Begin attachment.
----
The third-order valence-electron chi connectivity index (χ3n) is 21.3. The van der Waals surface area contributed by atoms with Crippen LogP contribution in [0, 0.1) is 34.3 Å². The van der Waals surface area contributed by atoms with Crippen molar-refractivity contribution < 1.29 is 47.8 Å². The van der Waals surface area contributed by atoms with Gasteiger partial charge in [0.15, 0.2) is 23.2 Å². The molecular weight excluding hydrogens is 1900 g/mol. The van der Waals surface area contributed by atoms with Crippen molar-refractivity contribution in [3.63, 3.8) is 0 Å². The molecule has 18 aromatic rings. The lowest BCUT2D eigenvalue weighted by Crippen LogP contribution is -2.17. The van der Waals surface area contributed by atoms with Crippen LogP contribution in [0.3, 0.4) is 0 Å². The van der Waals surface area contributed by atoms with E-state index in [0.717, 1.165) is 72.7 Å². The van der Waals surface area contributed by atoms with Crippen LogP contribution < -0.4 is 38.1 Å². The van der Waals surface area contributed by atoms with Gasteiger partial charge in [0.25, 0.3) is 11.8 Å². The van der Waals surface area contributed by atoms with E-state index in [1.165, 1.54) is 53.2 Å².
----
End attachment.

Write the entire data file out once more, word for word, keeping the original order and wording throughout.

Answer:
The third-order valence-electron chi connectivity index (χ3n) is 21.3. The van der Waals surface area contributed by atoms with Crippen LogP contribution in [0, 0.1) is 34.3 Å². The van der Waals surface area contributed by atoms with Crippen molar-refractivity contribution < 1.29 is 47.8 Å². The van der Waals surface area contributed by atoms with Gasteiger partial charge in [0.15, 0.2) is 23.2 Å². The molecular weight excluding hydrogens is 1900 g/mol. The van der Waals surface area contributed by atoms with Crippen molar-refractivity contribution in [3.63, 3.8) is 0 Å². The molecule has 18 aromatic rings. The lowest BCUT2D eigenvalue weighted by Crippen LogP contribution is -2.17. The van der Waals surface area contributed by atoms with Crippen LogP contribution in [0.3, 0.4) is 0 Å². The van der Waals surface area contributed by atoms with E-state index in [0.717, 1.165) is 72.7 Å². The van der Waals surface area contributed by atoms with Crippen LogP contribution < -0.4 is 38.1 Å². The van der Waals surface area contributed by atoms with Gasteiger partial charge in [0.25, 0.3) is 11.8 Å². The van der Waals surface area contributed by atoms with E-state index in [1.165, 1.54) is 53.2 Å².